The failure to develop fast daily direct ferry services to continental Europe has exposed this country to another economic hammer blow in just three months time. The consequences for industry and employment, coming on top of all the other current woes, will be devastating.
Since the Brexit vote over four years ago, the political system has displayed nimble political footwork in positioning this country on the high moral ground in the various tussles between the EU and UK in relation to the Border.
However, nothing like the same energy or commitment seems to have been applied to the practical reality of preparing for the inevitable consequences of Brexit. The most obvious impact is that the UK landbridge across which over 80 per cent of our exports to the continent are transported every day will be disrupted irrevocably.
Until recent weeks there appeared to be a naive expectation that Irish lorries would be able to skip the queues at Dover and other British ports on the basis that the correct documentation would allow them to move from one EU state to another without undue delay. The notion that British lorry drivers would be happy to see their Irish counterparts waved to the top of the queue was never realistic and the potential for confrontation and even violence if the police attempted to facilitate it cannot be underestimated.
This week’s warning by UK Brexit minister Michael Gove that there could be queues of 7,000 lorries at the port of Dover, even if there is a trade deal, should have finally woken people up to the fact that special dispensation for Irish hauliers using the landbridge is simply not feasible. It is certainly possible that, once they get to France, Irish lorries will be facilitated in getting through customs far faster than their British counterparts but getting on the ferries without queuing for days will be the problem.
A few simple figures illustrate the scale of the problem. About 150,000 Irish lorries use the landbridge every year and more than 80 per cent of the one million “roll-on, roll-off” lorries using Irish ports go to the UK. The Irish Maritime Development Office valued the trade crossing the landbridge at €18 billion in exports and €3 billion in imports in 2016.
In the light of this, the failure to plan for fast, daily ferry services to the continent is incomprehensible. Instead the focus has been on negotiating with UK and EU officials to give Irish hauliers special access to the cross-channel ferry services. Reliance is being put on a Common Transit Convention which will allow EU goods to move through the UK without going through full custom and import/export formalities.
The failure to plan for fast, daily ferry services to the continent is incomprehensible
That is all very fine in theory but the convention will not be worth the paper it is written on if not enforced by the British authorities. How they will do that in the context of seven-mile-long queues at Dover is a moot point. In reality, the convention will be unenforceable and Irish lorry drivers will have to take their place in the long queues alongside their British counterparts.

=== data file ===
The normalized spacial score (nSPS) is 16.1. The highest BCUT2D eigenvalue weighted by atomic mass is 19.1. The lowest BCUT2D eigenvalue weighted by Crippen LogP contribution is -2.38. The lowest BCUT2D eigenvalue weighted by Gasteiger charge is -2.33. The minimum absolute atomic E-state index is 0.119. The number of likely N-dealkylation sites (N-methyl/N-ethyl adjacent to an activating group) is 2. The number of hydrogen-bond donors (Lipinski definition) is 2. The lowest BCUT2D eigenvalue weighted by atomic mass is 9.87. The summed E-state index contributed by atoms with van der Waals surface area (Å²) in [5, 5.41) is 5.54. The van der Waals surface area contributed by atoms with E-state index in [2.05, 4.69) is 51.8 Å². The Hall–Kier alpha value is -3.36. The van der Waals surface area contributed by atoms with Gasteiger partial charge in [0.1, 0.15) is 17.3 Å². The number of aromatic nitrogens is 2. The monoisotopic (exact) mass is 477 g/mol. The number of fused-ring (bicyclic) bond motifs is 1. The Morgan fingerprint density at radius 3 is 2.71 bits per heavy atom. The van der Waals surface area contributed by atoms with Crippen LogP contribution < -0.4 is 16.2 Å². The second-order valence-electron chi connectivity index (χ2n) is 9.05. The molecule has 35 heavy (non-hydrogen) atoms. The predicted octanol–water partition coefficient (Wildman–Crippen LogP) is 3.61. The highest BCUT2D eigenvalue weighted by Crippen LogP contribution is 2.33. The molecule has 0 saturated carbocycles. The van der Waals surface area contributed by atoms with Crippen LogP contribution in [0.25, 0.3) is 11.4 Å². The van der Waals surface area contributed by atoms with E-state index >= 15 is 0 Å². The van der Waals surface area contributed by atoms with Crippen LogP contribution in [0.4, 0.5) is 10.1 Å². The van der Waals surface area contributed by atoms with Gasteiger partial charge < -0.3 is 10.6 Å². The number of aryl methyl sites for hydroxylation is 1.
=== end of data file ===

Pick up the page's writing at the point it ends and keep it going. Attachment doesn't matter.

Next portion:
Independent Wexford TD Verona Murphy raised the issue in the Dáil last week, suggesting the UK would renege on its commitments, as it had done on the Irish protocol. “We’re putting ourselves in the hands of the UK where they can pull the rug out from under us and say ‘you’re not going to be able to use the land bridge’.” The reality is that even if they want to enforce the rules, it will be impossible for the British authorities to do so given that they will have to cope with their own angry hauliers.
Murphy told Taoiseach Micheál Martin that direct, daily ferry services to the continent were the only solution and she called for the necessary €100 million – or even €150 million – to be put into developing Rosslare port to provide such services. Martin pointed out that significant investment was being put into Rosslare to develop customs facilities and port infrastructure but it could not be done overnight. Wexford County Council is currently considering a planning application for a €30 million development.
Part of the explanation for the inertia is probably psychological
It is astonishing that the penny is only now beginning to drop with both Government and hauliers that the landbridge will no longer be a feasible option for the bulk of our continental exports after January 1st. Part of the explanation for the inertia is probably psychological. Our long historical trading links with the UK have created a dependency that makes the landbridge appear an easier option than opening far more direct routes to the continent.
In practical terms, such routes will not cost much more and may even cost less once they are up and running. There is a problem of longer times for delivery but they will be nothing to the delays that are now going to be inevitable not just in the first few weeks of January but for the foreseeable future. There is still time to hire the extra ferry capacity to tide the country over the immediate problems that will arise in January. But, in the longer term, we need to prepare to grasp the full implications of Brexit and develop closer trading ties with the continent.